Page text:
A regional computable general equilibrium model with applications for the Pacific Northwest Public Deposited

http://ir.library.oregonstate.edu/concern/graduate_thesis_or_dissertations/cv43p010m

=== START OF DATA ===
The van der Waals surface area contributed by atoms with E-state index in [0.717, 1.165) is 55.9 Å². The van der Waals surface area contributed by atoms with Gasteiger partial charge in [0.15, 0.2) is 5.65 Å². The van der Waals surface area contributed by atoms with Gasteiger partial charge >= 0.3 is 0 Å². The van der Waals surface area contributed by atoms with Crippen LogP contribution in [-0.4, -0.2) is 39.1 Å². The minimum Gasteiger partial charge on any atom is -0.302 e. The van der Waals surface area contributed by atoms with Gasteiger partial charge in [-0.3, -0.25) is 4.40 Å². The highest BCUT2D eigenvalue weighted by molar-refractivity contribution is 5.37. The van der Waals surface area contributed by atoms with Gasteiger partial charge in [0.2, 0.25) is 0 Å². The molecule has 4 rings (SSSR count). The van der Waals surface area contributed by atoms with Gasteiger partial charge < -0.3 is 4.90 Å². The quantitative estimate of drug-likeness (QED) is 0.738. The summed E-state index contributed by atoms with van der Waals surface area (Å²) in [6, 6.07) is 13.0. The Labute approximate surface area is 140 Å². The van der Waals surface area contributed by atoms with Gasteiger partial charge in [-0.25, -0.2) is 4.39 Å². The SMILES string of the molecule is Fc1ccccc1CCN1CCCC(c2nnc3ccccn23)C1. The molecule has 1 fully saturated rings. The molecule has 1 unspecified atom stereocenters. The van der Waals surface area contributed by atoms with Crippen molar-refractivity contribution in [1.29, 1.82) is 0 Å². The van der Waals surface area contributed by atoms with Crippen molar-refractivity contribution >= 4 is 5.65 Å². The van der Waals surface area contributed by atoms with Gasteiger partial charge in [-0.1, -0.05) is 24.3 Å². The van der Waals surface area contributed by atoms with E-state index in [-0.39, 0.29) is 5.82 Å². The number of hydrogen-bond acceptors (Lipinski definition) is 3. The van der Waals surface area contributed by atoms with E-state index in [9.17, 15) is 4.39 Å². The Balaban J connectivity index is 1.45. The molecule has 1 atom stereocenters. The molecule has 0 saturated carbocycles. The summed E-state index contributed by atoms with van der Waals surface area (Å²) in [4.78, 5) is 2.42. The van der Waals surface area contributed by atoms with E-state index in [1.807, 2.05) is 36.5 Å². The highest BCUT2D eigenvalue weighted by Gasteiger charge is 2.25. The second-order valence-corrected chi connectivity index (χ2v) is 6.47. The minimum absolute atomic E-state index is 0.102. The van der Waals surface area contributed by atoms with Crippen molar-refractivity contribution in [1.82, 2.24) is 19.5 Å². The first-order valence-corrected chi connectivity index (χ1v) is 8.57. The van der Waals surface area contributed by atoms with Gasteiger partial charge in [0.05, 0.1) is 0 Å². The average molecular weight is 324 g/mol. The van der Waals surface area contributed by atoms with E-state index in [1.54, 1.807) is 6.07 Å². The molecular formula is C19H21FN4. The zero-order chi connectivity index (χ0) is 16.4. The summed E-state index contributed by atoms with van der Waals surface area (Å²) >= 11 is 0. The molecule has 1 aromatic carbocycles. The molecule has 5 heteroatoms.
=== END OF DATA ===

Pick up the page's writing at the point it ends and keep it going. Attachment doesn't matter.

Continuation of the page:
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  • Many important policy problems entail linkages among multiple economic sectors, and require the use of a general equilibrium economic modeling framework. This economic approach is appropriate when the market for any one good or service is linked to numerous other goods and services, and back to fundamental inputs such as labor and capital. In this dissertation, a computable general equilibrium (CGE) model for the Pacific Northwest region is developed. It describes all parts of Pacific Northwest economy simultaneously and how its industries, households, government institutions, and factors of production interact with each other. The model is used to address two policy issues in the Northwest: development of a new biofuels supply chain, and the impact of future events such as climate change on Pacific Northwest farmers. Before these applications are carried out, a major effort is made to estimate the parameters of the general equilibrium model, and to validate that the model is representative of the regional economy. Techniques from the literature on calibration of macro-economic models are employed, in conjunction with historical agricultural price and quantity data for the Northwest. These methods allow greater confidence to be placed in the analyses that follow. Once the model is parameterized and validated, the first application concerns the potential of an oilseed crop, camelina, to be used as a new biofuel for the aviation sector. The aim of this study is to identify conditions and policies under which a supply chain could be developed within the Northwest. Several policy options are examined within the model with regard to meeting stated targets by the aviation sector for using camelina as a biofuel. Model results indicate that a regional supply chain for biofuels is unlikely to develop unless subsidies are targeted to particular activities, including farming and processing. Particular estimates of these subsidies are derived. The second application of the model concerns how the Pacific Northwest wheat economy will be affected by long-run changes in climate, population growth, input costs, and other phenomena. A series of possible future scenarios, called Representative Agricultural Pathways (RAPs), are developed to describe trends in key drivers at the regional and global scales. These RAPs are quantified and integrated as simulations into the CGE model, the first time this has been done within the literature. In general the health of the Pacific Northwest wheat sector, as represented by wheat prices, exports quantities, and producer economic welfare, appears to be quite viable under a range of alternative future scenarios.
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